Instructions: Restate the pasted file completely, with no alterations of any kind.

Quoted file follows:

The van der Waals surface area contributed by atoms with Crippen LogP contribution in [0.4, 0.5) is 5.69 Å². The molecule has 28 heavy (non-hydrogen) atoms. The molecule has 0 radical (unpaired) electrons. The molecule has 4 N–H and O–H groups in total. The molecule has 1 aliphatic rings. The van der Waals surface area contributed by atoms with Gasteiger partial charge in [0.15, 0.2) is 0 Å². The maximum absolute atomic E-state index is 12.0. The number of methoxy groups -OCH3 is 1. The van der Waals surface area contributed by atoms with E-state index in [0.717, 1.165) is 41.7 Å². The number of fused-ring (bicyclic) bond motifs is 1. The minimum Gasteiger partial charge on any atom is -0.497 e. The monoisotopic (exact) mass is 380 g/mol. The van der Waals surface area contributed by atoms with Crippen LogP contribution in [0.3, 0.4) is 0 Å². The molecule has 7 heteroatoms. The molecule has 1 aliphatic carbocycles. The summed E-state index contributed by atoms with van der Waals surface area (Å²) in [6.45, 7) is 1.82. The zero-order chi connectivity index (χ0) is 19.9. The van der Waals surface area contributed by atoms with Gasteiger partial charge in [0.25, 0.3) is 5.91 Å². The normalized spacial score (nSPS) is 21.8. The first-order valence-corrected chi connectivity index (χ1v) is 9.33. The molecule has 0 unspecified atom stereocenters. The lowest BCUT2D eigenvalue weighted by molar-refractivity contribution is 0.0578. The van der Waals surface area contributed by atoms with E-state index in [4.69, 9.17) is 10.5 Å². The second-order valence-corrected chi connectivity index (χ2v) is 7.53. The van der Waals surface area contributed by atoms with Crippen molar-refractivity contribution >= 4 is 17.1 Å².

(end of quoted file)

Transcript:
The van der Waals surface area contributed by atoms with Crippen LogP contribution in [0.4, 0.5) is 5.69 Å². The molecule has 28 heavy (non-hydrogen) atoms. The molecule has 0 radical (unpaired) electrons. The molecule has 4 N–H and O–H groups in total. The molecule has 1 aliphatic rings. The van der Waals surface area contributed by atoms with Gasteiger partial charge in [0.15, 0.2) is 0 Å². The maximum absolute atomic E-state index is 12.0. The number of methoxy groups -OCH3 is 1. The van der Waals surface area contributed by atoms with E-state index in [0.717, 1.165) is 41.7 Å². The number of fused-ring (bicyclic) bond motifs is 1. The minimum Gasteiger partial charge on any atom is -0.497 e. The monoisotopic (exact) mass is 380 g/mol. The van der Waals surface area contributed by atoms with Crippen LogP contribution in [0.3, 0.4) is 0 Å². The molecule has 7 heteroatoms. The molecule has 1 aliphatic carbocycles. The summed E-state index contributed by atoms with van der Waals surface area (Å²) in [6.45, 7) is 1.82. The zero-order chi connectivity index (χ0) is 19.9. The van der Waals surface area contributed by atoms with Gasteiger partial charge in [0.25, 0.3) is 5.91 Å². The normalized spacial score (nSPS) is 21.8. The first-order valence-corrected chi connectivity index (χ1v) is 9.33. The molecule has 0 unspecified atom stereocenters. The lowest BCUT2D eigenvalue weighted by molar-refractivity contribution is 0.0578. The van der Waals surface area contributed by atoms with E-state index in [4.69, 9.17) is 10.5 Å². The second-order valence-corrected chi connectivity index (χ2v) is 7.53. The van der Waals surface area contributed by atoms with Crippen molar-refractivity contribution >= 4 is 17.1 Å².